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Voltairine de Cleyre
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    (November 17, 1866-June 20, 1912)
    Born in Leslie, Michigan
    Outspoken proponent of 'anarchism without adjectives', a branch of anarchism without other overaching labels
    Named after Voltaire
    Editor for the freethought newspaper The Progressive Age
    Initially associated with individualist anarchism, then to mutualism, and finally embraced socialism
    Writings include 'The Drama of the Nineteenth Century' (1889), 'In Defense of Emma Goldmann [sic] and the Right of Expropriation' (1894), 'The Gods and the People' (1898), 'The Worm Turns' (1900), 'Det Anarkistiske Ideal' (1903), 'McKinley's Assassination from the Anarchist Standpoint' (1907), 'Anarchism and American Traditions' (1909), 'The Dominant Idea' (1910), 'Direct Action' (1912), and 'Selected Works of Voltairine de Cleyre' (1914)
    Died from septic meningitis at St. Mary of Nazareth Hospital in Chicago
    Subject of the biography 'An American Anarchist: The Life of Voltairine de Cleyre' by Paul Avrich (1978)
    She isn't very well-known nowadays, which biographer Sharon Presley attributed to how short her life was.
    She tried to run away when she was a student at the Convent of Our Lady of Lake Huron in Sarnia, Ontario, only to be sent back.
    She lost faith in the idea of trial by jury after the Haymarket protesters were hanged. (1887)
    As part of her agreement with her boyfriend James B. Elliot, she played no part in their son Harry's upbringing.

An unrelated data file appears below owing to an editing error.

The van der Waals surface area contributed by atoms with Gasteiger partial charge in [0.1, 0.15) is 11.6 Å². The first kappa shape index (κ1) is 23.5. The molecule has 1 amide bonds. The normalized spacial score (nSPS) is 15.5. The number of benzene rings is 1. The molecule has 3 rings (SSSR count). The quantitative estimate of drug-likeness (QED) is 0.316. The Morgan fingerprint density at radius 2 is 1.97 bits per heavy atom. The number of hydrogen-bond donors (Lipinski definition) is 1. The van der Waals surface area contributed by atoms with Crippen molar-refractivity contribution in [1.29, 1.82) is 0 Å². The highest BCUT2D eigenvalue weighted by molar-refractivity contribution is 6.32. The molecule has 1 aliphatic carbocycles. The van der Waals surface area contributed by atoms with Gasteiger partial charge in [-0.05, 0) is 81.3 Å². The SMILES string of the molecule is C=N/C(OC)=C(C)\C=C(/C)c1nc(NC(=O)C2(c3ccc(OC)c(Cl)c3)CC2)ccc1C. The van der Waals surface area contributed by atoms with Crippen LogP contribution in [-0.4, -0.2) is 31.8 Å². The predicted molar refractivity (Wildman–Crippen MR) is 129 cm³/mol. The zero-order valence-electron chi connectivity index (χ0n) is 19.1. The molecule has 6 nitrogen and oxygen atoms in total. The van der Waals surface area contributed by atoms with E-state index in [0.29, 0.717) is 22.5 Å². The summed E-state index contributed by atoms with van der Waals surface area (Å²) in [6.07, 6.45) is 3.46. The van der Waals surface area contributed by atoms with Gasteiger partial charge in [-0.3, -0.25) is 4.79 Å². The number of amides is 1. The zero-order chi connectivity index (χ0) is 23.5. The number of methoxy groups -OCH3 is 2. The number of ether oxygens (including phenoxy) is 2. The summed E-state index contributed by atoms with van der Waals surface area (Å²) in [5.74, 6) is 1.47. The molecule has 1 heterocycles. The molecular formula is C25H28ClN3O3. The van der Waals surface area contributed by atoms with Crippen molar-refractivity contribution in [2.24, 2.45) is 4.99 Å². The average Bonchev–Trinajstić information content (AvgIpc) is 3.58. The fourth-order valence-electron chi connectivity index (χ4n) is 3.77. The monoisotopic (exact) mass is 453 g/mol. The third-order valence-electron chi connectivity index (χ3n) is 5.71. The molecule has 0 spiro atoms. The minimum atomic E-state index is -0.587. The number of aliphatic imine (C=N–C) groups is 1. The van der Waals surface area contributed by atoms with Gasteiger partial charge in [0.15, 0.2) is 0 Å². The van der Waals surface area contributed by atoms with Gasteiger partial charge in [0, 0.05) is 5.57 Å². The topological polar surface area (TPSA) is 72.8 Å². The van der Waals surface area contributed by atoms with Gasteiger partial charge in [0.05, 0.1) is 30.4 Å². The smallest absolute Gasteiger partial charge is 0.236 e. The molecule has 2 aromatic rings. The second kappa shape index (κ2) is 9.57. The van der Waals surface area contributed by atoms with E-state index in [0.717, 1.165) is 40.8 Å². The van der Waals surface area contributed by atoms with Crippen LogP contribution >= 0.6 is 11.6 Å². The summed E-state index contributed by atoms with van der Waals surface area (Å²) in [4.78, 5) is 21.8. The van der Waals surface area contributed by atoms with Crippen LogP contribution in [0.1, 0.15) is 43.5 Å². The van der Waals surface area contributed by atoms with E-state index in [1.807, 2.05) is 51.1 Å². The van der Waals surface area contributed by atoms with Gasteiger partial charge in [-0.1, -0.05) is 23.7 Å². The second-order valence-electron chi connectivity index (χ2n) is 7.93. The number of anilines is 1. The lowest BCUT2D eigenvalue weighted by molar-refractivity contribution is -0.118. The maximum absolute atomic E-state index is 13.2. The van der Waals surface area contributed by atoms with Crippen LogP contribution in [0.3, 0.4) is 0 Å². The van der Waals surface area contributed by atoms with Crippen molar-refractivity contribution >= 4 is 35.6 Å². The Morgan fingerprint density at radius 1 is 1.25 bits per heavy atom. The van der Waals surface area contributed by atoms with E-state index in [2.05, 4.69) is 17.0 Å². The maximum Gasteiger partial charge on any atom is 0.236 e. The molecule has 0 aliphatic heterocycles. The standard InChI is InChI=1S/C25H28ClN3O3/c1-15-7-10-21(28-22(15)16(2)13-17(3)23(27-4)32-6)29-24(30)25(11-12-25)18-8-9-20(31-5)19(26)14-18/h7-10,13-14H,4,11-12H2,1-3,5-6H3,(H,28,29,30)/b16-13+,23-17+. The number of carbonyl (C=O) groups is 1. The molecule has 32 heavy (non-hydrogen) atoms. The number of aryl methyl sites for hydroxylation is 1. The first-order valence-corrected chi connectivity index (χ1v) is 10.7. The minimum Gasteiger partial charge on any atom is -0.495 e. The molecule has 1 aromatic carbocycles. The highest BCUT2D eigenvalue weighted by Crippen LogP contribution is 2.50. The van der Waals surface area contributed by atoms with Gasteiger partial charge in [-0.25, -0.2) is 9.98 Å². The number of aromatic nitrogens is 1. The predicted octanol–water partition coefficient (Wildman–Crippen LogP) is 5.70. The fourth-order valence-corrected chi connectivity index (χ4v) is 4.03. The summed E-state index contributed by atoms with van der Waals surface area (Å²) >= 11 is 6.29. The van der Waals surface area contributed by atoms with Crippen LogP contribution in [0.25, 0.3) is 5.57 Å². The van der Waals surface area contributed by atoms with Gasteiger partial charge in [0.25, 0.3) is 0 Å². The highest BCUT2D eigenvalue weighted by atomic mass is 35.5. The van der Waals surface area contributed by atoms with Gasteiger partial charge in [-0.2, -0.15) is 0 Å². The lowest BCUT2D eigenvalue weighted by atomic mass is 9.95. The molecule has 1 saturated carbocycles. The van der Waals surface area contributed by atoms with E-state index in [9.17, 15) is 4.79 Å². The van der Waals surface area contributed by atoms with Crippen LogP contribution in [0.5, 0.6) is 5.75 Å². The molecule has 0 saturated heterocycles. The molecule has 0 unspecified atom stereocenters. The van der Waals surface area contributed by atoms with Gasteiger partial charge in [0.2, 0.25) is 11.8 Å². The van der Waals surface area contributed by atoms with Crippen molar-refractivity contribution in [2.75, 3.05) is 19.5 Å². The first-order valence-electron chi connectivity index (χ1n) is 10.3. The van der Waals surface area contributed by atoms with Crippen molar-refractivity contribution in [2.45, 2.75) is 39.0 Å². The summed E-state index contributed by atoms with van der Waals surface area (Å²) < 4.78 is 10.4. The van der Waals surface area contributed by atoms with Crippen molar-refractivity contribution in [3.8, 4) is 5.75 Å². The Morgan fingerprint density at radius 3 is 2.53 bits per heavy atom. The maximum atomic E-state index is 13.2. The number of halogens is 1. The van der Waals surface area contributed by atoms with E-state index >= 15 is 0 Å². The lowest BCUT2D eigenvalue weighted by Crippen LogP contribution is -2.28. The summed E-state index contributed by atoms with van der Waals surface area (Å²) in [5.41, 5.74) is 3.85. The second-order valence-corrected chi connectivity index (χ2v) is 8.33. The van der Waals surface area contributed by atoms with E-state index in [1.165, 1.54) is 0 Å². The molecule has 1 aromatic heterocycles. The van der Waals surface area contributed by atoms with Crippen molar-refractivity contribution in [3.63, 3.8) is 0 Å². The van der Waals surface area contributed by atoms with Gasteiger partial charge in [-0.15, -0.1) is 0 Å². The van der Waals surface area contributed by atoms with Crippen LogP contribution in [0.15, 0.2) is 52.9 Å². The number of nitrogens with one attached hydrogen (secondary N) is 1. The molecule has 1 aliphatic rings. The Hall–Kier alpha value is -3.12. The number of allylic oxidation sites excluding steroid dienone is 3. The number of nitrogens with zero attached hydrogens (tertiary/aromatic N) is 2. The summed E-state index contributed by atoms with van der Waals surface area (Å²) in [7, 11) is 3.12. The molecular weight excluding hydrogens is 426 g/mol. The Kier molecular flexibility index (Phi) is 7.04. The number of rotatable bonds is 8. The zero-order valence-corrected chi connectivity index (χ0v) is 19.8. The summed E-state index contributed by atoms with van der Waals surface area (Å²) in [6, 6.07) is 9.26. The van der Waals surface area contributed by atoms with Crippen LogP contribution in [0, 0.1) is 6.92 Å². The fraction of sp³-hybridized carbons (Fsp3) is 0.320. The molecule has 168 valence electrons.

Despite her denial of being a communist, some argued that her ideas constitute as communism.
    She attempted suicide twice, which was partly attributed to depression.
    She opposed the standing army, urging people to stop paying wages and pensions for military personnel.
    She denounced marriage and motherhood, claiming that they don't serve the interests of women.
    She wrote that capitalism has distorted the family into a tool of oppression for women.
    Some of the poems she wrote expressed her support for the use of violence among anarchists.
    She was described as a highly skilled writer and public speaker.
    She grew up extremely poor and with unhappily married parents who eventually separated when she was one year old.
    Her sister Marion drowned to death before their parents divorced.
    She was plagued by ill health throughout her life, including a disease of the nervous system.
    She was mistreated by most of her boyfriends, prompting her to avoid living with men.
    She learned Yiddish while teaching English and music to Jewish immigrants in Philadelphia. (1889-1910)
    She survived an assassination attempt by a mentally ill student, whom she immediately forgave. (December 19, 1902)
    The attempt on her life left her with chronic ear pain and a throat infection that severely compromised her speech and concentration.
    She and Emma Goldman highly respected each other despite their mutual disagreements, and Goldman called her 'the most gifted and brilliant anarchist woman America ever produced.'
    She confronted issues most feminists of her time avoided, such as women's sexuality and their emotional and psychological dependence on men in the nuclear family structure.

Credit: Big Lenny

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